U.N. Secretary General Calls on G8 To Direct More Aid To Eliminating Poverty, Disease, Including HIV/AIDS
U.N. Secretary-General Kofi Annan yesterday sent a letter to the leaders of the countries in the G8, which is set to meet this weekend in Evian, France, calling for the nations to direct more aid to "the fight against world poverty and disease," including efforts to combat HIV/AIDS in Africa, Reuters reports (Reuters, 5/29). In the letter, Annan pointed to Africa's "deadly triad" of food shortage, HIV/AIDS and an "emaciated capacity to govern," with "each feeding on the others." Annan wrote, "We must make a concerted effort to confront them all at once through an integrated approach. Otherwise we will not succeed in overcoming any of them." Annan called for a "concerted effort" to fight HIV/AIDS, which he said would only be viable if resources are made available. He added that the Global Fund to Fight AIDS, Tuberculosis, and Malaria was established as an "efficient way for donors to ensure that such resources reach those who most need and can make best use of them. Sustained funding for [the fund] is a must." Annan also called on the G8 representatives to the World Trade Organization to fulfill the provisions of the Doha declaration to provide access to affordable medications (Annan letter, 5/29). WTO talks in Geneva over generic drug access have been stalled since members missed a Dec. 31, 2002, deadline to reach an agreement. U.S. negotiators in February refused to sign a deal under the Doha agreement to allow developing nations to override patent protections to produce generic versions of drugs to combat public health epidemics unless wording was included to specify which diseases constitute a public health epidemic (Kaiser Daily HIV/AIDS Report, 5/29). Annan said that since the declaration was agreed upon, "key deadlines have been missed, and there is now a grave danger" that the issues will not be resolved by the next ministerial meeting scheduled for September in Cancun, Mexico (Annan letter, 5/29).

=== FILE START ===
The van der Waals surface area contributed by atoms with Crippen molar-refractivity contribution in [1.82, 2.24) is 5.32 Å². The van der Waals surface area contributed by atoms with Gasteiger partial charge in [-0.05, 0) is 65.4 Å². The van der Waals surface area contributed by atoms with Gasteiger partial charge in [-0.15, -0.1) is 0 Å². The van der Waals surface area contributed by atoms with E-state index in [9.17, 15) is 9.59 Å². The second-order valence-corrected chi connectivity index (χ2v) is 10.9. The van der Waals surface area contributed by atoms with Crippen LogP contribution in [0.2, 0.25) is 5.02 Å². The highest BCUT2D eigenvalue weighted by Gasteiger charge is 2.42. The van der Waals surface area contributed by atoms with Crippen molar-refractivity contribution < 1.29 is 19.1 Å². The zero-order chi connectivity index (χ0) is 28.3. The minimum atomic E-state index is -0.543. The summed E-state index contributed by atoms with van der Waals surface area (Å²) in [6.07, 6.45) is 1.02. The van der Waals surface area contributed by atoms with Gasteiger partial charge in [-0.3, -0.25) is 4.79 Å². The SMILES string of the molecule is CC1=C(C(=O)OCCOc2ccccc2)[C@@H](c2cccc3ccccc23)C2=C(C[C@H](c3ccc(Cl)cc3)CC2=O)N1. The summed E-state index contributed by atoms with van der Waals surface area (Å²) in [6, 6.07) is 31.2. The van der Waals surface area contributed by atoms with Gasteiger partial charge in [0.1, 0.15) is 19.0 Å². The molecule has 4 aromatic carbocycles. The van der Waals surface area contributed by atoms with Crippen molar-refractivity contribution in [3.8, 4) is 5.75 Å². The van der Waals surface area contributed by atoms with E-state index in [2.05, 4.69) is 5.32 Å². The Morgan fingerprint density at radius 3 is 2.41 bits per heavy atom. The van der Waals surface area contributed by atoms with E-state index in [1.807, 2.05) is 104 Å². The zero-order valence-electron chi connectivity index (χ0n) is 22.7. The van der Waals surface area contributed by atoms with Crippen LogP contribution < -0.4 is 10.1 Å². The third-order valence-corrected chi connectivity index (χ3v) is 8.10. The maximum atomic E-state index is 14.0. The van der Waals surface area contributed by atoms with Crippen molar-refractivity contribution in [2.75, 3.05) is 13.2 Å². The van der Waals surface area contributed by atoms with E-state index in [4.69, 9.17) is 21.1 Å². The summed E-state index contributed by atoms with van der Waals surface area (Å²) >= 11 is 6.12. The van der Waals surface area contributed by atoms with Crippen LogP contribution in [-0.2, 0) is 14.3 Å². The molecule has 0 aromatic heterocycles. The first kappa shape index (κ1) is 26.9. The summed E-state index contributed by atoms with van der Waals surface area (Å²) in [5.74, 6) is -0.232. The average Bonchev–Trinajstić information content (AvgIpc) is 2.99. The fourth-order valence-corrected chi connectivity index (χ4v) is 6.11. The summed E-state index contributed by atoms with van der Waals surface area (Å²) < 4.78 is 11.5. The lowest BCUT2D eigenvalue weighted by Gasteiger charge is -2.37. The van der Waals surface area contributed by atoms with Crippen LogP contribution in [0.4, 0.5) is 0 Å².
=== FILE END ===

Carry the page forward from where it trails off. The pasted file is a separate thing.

New Donations Needed
Steven Radelet, a senior fellow at the Center for Global Development, speaking at a briefing yesterday said that President Bush will have "more leverage to press his counterparts to increase their contributions to fighting AIDS" because he signed the global AIDS bill (HR 1298) into law on Tuesday, according to a State Department release (State Department release, 5/29). The law authorizes $15 billion over five years to fight AIDS in Africa and the Caribbean. In addition, it authorizes up to $1 billion in fiscal year 2004 for the Global Fund, but the amount actually appropriated is contingent upon the contributions of other countries. Under the measure, the United States can contribute up to $1 billion to the fund but only if that amount totals no more than one-third of the fund's total contributions. Therefore, in order for the total $1 billion to be appropriated, other nations must contribute more money (Kaiser Daily HIV/AIDS Report, 5/29). Some HIV/AIDS advocates and development agencies said that there are "strong signs" that the G8 leaders will "back away" from their commitments to the developing world, including the Global Fund, the Globe and Mail reports. A series of draft statements obtained by Medecins Sans Frontieres indicate "progressively weaker language about AIDS" and other diseases affecting the developing world, according to the Globe and Mail. Carol Devine, who works for MSF's Access to Essential Medicines campaign, said, "[W]e really hoped to see some serious leadership, especially on access to medicine. But these health issues are just being swept under the mat." U.N. Special Envoy on HIV/AIDS in Africa Stephen Lewis said, "The key to the G8 are further pledges to the Global Fund. Unless there are very major commitments, it means the best new international initiative on AIDS we've had in the last several years is being strangled willfully." Many advocates believe that French President Jacques Chirac will announce France's contribution to the fund during the summit, and that the leaders of Great Britain, the European Community and "possibly" Germany could also make funding announcements, the Globe and Mail reports. Lewis said that new pledges to the fund would be "a godsend that would mean the Global Fund would come alive and function, and prove to the world that real progress can be made fighting AIDS"
(Nolen, Globe and Mail, 5/30).